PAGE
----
Before they even arrived in Qalat, the crew was notified of a fourth mission to another forward operating base. This one involved an Afghan military member, who had been shot in the abdomen.

Sergeant Denton and his crew offloaded their medical patient and headed to collect the gunshot victim.

"We controlled his bleeding, squeezed some fluids into him and kept him awake," Sergeant Denton said. "He had a pulse when we dropped him off at the hospital."

Seven and a half-hours and 20 patients later, Sergeant Denton's day was done. Although they were never able to confirm hostile fire, the multiple missions were conducted in a low illumination combat environment.

Although he won't admit it, this day was extraordinary. During his tour in Afghanistan, he flew just under 50 aeroevac missions treating a wide range of injuries and emergencies.

With a background in stateside aeromedical evacuation and work in a hospital emergency room, Sergeant Denton said his time deployed gave him a new opportunity.

"I'd go back and do it again in a heartbeat," he said. "It was the first time I got to practice front line medicine. In Aeroevac duty we deal with patients that are stable. A hospital or someone else before has seen them. This was my first time to pick up a patient with no bandages on them."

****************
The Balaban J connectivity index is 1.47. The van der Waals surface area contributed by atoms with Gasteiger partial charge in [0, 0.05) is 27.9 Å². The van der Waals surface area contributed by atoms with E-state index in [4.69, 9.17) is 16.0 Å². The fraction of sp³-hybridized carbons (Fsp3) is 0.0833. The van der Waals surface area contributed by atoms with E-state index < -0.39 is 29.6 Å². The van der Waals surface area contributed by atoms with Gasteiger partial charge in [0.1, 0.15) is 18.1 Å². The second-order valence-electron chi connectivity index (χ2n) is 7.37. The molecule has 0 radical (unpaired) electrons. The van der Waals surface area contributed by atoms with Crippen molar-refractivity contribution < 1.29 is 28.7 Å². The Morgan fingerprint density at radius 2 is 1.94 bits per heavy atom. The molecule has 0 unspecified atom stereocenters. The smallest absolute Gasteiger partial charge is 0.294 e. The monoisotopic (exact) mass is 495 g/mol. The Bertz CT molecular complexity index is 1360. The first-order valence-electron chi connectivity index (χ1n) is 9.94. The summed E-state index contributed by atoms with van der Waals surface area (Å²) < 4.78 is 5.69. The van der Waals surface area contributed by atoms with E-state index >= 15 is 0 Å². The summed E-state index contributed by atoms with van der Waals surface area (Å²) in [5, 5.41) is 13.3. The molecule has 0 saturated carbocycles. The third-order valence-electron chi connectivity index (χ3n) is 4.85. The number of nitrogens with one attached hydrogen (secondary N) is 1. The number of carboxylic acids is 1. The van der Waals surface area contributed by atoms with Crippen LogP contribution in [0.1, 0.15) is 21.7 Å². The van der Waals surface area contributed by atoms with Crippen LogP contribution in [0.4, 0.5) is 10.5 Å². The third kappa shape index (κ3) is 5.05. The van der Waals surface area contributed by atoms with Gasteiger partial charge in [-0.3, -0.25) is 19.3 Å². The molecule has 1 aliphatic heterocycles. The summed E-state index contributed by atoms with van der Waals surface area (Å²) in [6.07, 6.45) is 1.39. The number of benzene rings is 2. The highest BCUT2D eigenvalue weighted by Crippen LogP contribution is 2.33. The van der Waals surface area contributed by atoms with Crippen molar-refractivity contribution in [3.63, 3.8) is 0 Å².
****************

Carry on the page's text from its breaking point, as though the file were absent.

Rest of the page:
Sergeant Denton said the worst injuries he had to treat were the results of improvised explosive devices that exploded on a Canadian convoy where he and his fellow medics treated amputations and other traumatic injuries associated with blasts, vehicle rollovers and troops in contact.

Another treatment of an amputation by Sergeant Denton came when and Afghani woman was ordered to give a Taliban fighter food. When she refused the Taliban cut off her hand.

"There were times we were sent out to just pick up a body," Sergeant Denton said. "For those we would send two helicopters. One for the remains and a second for the wounded. This was my third deployment, so I knew that stuff was going to happen. The hardest part was picking up kids."

Sergeant Denton is second generation Air Force and has been in for 13 years serving nine as a flight medic. He has been at Scott for the past two years.

"I knew I was to do something in the medical profession," he said. "I've also always wanted to fly. I've been in 13 years and plan on staying in as long as they let me. I really don't think I'd change a thing. I had a chance to cross train and wanted to be a loadmaster or gunner, but my wife didn't like that idea."

In addition to Sergeant Denton, the 375th AES was also represented by Staff Sgt. Kevin Counts.

Air Mobility Command medics Tech. Sgt. Steven Thackery and Staff Sgt. Nicholas Falcon, both from the 43rd AES at Pope Air Force Base in North Carolina and Air Force reservist Tech Sgt. Dave Peacock, 315th AES based at Charleston AFB S.C., also served with Sergeant Denton during his deployment.

The Airlift/Tanker Association General P.K. Carlton Award for Valor is presented annually to an individual who demonstrates courage, strength, determination, bravery and fearlessness during a combat, contingency or humanitarian mission during the previous calendar year.